How To Fix a WordPress Site Stuck in Maintenance Mode
This quick guide walks you through fixing a WordPress site that’s stuck in maintenance mode. This problem shows up as both the front-end and admin area of your site displaying nothing but “Briefly unavailable for scheduled maintenance. Check back in a minute.”
A WordPress site can get stuck in maintenance mode like this when a WordPress update process—usually a plugin update—fails midstream. It’s pretty alarming: you can’t see the front end of your site, and you can’t access the admin area either. So what do you do?
Fortunately, disabling maintenance mode in WordPress is pretty simple if you know what to do. Here’s a video guide:
And here’s a text walkthrough to removing maintenance mode from a WordPress site:
How to Stop Your WordPress Site From Being “Briefly unavailable for scheduled maintenance”
- Get access to the file system on your server. My preferred method of this is (S)FTP, but you can also potentially use cPanel or SSH.
- Find, in the root of your WordPress install, the
- Delete the
.maintenancefile that you found.
- Reload the browser and you should see you site as normal
- (Optional) It can, rarely, be the case that something went wrong when you got stuck in maintenance mode. If it is, you either need to manually fix the problem (with a plugin or theme) of else restore a backup from before the problem happened.
One good thing to note: by default, WordPress stores the time a site went into maintenance mode in the
.maintenance file, and will stop paying attention to it after ten minutes. That means that if everything is behaving you’ll only have the error message “Briefly unavailable for scheduled maintenance. Check back in a minute.” showing for ten minutes if this does happen to you via an unexpected server hiccup when running an update.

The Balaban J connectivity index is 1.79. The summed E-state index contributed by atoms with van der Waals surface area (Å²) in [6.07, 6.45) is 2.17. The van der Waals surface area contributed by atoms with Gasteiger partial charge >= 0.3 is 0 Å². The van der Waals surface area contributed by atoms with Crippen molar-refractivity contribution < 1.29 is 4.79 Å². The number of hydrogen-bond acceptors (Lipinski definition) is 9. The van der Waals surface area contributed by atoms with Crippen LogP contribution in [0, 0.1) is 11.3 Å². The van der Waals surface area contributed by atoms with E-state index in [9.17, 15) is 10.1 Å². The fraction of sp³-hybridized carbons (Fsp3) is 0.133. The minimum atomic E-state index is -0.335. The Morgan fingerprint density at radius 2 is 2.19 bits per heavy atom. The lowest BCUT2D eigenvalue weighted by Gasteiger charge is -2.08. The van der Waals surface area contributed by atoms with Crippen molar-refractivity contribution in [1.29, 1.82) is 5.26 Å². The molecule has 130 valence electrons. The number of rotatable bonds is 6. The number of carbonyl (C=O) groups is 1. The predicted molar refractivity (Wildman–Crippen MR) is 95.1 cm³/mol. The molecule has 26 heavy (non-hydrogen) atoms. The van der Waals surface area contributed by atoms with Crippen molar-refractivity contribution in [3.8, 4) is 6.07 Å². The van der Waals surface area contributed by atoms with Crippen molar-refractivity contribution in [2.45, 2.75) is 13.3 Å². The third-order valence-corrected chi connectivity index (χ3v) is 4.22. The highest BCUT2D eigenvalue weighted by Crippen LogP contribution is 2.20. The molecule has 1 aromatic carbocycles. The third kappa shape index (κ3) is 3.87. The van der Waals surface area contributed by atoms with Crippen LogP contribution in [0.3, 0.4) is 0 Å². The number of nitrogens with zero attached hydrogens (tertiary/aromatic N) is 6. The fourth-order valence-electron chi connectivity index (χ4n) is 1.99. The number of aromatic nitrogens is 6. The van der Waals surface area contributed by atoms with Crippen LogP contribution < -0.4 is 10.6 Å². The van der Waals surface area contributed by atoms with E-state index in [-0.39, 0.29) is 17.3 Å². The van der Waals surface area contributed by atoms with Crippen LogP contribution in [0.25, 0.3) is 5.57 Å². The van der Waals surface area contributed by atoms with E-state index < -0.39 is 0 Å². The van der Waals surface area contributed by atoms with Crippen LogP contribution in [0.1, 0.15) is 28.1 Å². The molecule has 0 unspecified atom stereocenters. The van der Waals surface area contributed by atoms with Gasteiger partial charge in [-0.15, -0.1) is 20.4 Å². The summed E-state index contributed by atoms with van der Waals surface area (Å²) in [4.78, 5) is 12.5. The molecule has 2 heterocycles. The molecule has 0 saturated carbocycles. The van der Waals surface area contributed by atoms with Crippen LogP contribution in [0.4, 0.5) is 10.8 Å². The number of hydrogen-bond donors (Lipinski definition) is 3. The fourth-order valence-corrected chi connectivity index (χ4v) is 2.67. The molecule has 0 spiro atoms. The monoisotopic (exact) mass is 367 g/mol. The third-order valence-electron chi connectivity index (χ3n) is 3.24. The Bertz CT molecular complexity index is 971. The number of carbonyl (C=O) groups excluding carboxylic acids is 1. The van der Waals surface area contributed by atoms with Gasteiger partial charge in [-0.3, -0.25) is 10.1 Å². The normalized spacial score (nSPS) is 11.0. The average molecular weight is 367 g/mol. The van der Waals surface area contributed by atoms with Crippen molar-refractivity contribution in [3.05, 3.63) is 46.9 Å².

How to Prevent Your WordPress Site From Getting Stuck in Maintenance Mode in the First Place
Update your plugins one-by-one.
Okay, it’s good to know you can FTP in and fix the problem, or wait ten minutes for it to resolve by itself. But this is still a pretty scary problem, and could be really bad on a high-traffic site. How do you prevent a WordPress site from getting stuck in maintenance mode in the first place?
The simple answer is: Update your plugins one-by-one. I’ve only ever seen this problem when I go through the “Installed Plugins” page and try to update them all at once. The multiple concurrent Ajax processes this triggers cause some sort of problem at the server level, and that’s the source of the maintenance mode error.
So simply wait for one plugin update to go from the yellow “Updating…” dialogue to the green “Completed!” dialogue before moving onto updating your next plugin, and you should almost never run into maintenance mode problems with WordPress.
Hopefully you now know everything you need to remove a WordPress site from maintenance mode, and to stop your sites from getting stuck this way in the first place. Thanks for reading!